The Cerulean Warbler (Dendroica cerulea) – one of the Americas’ fastest-declining migratory birds – now has more protected wintering habitat in Ecuador, thanks to a successful international effort to extend Narupa Reserve on the eastern slopes of the Andes.
The reserve is owned and managed by Fundación Jocotoco, a partner of World Land Trust (WLT) in Ecuador. Funds for the 117 acre (47 hectare) extension were allocated from WLT’s Action Fund and boosted by contributions from American Bird Conservancy (ABC) and March Conservation Fund.
Created in 2006 with an initial purchase of 250 acres (100 hectares), Narupa Reserve has been gradually expanded over the years. With this latest addition it now measures 1,871 acres (757 hectares).
Situated in the province of Napo at elevations ranging from 3,300 to 5,250 feet above sea level, the reserve includes Andean foothill rain forest with a remarkable convergence of lowland and highland wildlife species.
“It was absolutely a team effort,” said Rocio Merino, Executive Director of Fundación Jocotoco. “With the generous help of our excellent partners, we can now celebrate another milestone in our efforts to grow this reserve that provides such a needed haven for birds and other wildlife.”
“Partnership is essential for lasting conservation success, and I am delighted that World Land Trust has played its part in this concerted effort to extend Narupa Reserve,” said John Burton, WLT Chief Executive.
Rocio Merino, Executive Director of Fundación Jocotoco
Dr George Fenwick, President of ABC, added: “It has been an eight-year effort and much like Rome was not built in a day, neither is a great reserve. It takes time and perseverance. The progress our collaboration has been making gives us hope that the birds and other wildlife we are trying to protect will continue to be here for future generations.”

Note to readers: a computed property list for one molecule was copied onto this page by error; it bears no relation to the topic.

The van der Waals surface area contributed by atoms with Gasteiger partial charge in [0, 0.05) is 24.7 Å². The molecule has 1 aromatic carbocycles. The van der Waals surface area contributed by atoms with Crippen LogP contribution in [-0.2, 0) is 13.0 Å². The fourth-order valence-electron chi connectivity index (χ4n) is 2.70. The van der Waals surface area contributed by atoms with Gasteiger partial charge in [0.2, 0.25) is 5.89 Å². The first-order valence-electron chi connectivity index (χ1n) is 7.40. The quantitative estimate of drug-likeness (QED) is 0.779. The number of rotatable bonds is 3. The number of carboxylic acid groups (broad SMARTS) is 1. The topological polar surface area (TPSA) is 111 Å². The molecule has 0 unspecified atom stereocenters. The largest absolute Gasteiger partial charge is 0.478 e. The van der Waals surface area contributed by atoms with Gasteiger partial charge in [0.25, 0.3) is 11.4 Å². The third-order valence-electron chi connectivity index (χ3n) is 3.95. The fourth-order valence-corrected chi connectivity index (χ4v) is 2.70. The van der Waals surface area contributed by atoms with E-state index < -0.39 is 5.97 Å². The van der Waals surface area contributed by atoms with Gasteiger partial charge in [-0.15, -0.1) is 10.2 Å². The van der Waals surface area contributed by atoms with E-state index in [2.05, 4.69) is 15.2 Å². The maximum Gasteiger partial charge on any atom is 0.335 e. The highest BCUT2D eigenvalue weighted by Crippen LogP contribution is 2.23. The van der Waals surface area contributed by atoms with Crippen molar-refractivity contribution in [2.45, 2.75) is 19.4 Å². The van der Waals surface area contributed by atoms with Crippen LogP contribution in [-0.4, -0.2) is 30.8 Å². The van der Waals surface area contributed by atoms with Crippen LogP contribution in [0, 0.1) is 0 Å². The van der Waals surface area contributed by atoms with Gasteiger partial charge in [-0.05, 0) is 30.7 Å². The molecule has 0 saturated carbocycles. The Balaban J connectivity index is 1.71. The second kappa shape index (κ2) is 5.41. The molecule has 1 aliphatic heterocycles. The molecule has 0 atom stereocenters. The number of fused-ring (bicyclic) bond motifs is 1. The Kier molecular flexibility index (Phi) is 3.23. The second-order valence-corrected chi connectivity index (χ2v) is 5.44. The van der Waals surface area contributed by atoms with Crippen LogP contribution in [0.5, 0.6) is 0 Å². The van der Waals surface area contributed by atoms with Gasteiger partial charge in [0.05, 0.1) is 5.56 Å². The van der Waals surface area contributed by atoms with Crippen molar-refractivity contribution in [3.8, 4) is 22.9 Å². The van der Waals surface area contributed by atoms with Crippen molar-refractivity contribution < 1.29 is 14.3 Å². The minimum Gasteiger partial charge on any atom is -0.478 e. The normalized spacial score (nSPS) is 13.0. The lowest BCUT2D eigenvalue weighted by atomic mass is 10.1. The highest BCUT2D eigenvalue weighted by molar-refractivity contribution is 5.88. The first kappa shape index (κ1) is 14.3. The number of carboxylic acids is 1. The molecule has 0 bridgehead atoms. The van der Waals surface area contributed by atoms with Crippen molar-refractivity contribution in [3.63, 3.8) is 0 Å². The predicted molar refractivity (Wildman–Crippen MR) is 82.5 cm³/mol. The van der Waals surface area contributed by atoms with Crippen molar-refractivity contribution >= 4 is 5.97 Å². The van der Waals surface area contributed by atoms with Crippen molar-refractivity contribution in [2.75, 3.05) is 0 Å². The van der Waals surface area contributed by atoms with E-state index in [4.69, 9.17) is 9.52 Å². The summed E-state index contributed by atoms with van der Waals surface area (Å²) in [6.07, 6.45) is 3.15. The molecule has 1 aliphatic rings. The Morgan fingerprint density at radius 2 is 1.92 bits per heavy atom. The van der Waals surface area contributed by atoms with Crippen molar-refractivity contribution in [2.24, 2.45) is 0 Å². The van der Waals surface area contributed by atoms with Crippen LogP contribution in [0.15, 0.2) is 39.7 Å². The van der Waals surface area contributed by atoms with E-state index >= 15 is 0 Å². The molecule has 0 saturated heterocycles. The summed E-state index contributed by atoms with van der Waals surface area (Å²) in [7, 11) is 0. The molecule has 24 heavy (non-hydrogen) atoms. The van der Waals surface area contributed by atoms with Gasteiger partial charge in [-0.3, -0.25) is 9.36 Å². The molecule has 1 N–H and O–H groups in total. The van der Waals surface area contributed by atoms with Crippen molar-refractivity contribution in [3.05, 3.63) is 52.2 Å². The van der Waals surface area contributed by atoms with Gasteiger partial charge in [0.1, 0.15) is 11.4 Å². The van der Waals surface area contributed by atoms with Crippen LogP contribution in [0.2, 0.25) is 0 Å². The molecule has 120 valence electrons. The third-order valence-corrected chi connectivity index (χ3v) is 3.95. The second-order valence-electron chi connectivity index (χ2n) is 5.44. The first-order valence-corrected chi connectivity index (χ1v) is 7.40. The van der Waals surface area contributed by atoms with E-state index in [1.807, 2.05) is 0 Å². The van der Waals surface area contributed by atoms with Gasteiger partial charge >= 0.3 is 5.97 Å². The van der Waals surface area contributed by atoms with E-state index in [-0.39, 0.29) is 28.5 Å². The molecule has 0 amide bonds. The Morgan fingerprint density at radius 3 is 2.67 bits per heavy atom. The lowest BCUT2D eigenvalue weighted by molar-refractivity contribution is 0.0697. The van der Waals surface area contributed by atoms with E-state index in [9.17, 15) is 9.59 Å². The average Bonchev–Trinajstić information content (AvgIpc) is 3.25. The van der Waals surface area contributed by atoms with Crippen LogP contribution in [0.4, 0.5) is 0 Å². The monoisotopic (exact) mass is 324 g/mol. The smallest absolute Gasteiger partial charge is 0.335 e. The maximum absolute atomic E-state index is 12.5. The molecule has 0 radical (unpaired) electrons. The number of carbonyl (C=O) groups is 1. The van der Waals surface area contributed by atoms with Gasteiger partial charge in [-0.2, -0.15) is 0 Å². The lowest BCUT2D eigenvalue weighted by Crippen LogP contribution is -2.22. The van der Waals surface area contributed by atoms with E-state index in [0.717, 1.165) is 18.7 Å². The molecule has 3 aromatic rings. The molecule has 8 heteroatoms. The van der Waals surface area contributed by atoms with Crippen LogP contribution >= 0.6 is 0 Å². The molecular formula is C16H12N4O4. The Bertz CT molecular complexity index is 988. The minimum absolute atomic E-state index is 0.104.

Fenwick added: “The value of this reserve lies in its connection to forests at higher and lower elevations, which will allow animals, including our very own Cerulean Warbler, to move freely up and down slope as forests cope with climate change.”
The eastern slope of the Andes is one of the most important wintering areas for the species in Ecuador. During the winter of 2010-11, surveys in Narupa Reserve revealed that Cerulean Warblers are present at higher densities than is normally the case for this typically scarce bird and has led to additional conservation activities such as this recent land acquisition.
For overwinter habitat the Cerulean Warbler relies on a narrow belt of subtropical forests between 2,500-5,500 feet above sea level in sheltered river basins of inter-montane Andean valleys.
Deforestation has cleared many important areas for the species and what little subtropical forest survives remains at risk, particularly from the conversion of traditional coffee plantations that provided suitable warbler habitat to ‘sun coffee’ plantations, devoid of the shade trees on which the birds rely.
Narupa Reserve is named for the Narupa palm, a tree of the region, providing fruit for a wide variety of wildlife.
The reserve lies in the buffer zone of the Sumaco Napo-Galeras National Park and Antisana Ecological Reserve, which together protect 833,000 acres (337,000 hectares) ranging from humid foothill forest to high Andean grasslands. Within Narupa Reserve, more than 300 bird species have been recorded, and the list is still increasing.
In addition to the Cerulean Warbler, other migratory birds that travel between the United States and South America’s humid forests are found in Narupa. Among them are the Blackburnian Warbler (pictured above), which was photographed by WLT supporter Steve Cale on a visit to Ecuador in 2013.
Several threatened bird species are also found in the reserve, including Black Tinamou (Tinamus osgoodi), Military Macaw (Ara militaris), Coppery-chested Jacamar (Galbula pastazae), and Foothill Elaenia (Myiopagis olallai).
WLT has supported a series of land purchases with Fundación Jocotoco to create new reserves and extend existing ones. WLT has also had Carbon Balanced projects in three Jocotoco reserves: Buenaventura, Tapichalaca and Yanacocha.